So we know now that it’s not about the quantity of studying but rather the quality of studying you participate in. We talked about many strategies in our psych class for proper studying. No, sleeping in the library wasn’t one of them… (Although sleeping on the couches in the business building should be one. Those are comfy, anyone concur?) We talked about the idea of creating visual representation of the information you’re reviewing and/or learning. Caution: this isn’t referring to some people’s ability to be “visual learners”, since this style of learning hasn’t been shown to actually exist.

Concept maps are good to help show relationships between the information you understand and others you may not. This is what we learned to be called deep processing. Think about it for a second… If you are spending hours studying flashcards and memorizing individual words and phrases, when it comes to exam slaying, your mind may be fumbling over words you may forget and may not be able to think about the context of the concept.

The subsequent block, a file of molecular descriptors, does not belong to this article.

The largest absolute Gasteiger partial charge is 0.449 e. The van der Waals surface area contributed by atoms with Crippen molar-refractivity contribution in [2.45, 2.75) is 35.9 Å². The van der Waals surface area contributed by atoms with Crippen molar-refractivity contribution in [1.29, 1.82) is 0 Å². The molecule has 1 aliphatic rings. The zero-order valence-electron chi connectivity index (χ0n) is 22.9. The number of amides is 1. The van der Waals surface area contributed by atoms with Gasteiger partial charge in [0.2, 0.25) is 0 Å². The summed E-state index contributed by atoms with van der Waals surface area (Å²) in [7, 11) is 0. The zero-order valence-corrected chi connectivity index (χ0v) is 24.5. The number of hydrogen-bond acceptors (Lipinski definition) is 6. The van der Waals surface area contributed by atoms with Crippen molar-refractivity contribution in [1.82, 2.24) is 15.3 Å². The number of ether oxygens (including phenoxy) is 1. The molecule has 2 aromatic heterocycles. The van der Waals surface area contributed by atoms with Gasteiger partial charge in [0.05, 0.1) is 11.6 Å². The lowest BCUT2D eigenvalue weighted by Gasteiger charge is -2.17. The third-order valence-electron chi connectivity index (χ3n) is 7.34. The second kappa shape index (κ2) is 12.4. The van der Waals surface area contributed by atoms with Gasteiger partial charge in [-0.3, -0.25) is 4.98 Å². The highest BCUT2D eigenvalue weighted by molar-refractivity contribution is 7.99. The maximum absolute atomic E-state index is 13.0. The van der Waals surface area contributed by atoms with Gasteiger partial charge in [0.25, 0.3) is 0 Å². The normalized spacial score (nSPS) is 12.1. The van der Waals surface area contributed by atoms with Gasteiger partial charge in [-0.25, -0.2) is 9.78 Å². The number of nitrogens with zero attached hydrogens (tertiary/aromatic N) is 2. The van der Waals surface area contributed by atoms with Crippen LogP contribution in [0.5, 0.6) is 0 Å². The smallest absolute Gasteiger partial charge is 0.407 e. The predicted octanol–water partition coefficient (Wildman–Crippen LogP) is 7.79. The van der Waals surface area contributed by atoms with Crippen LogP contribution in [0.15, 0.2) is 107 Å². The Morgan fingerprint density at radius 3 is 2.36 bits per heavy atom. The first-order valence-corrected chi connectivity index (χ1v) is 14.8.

So here’s the gameplay. We need to create concept maps all the time with our course material. Professor Wede even suggested doing this while note taking as well, which gives the nod to pencil and paper note taking. We draw nodes with certain information or terms and connect them to other things we’ve learned. For note taking, many of this unconsciously do this, but draws arrows to notes referring to something else you have written previously. This is also another form of a concept map. I found that even relating course material with another course I did well in, and was able to actually recall information, aided my deep processing ability and allowed me to put things into perspective.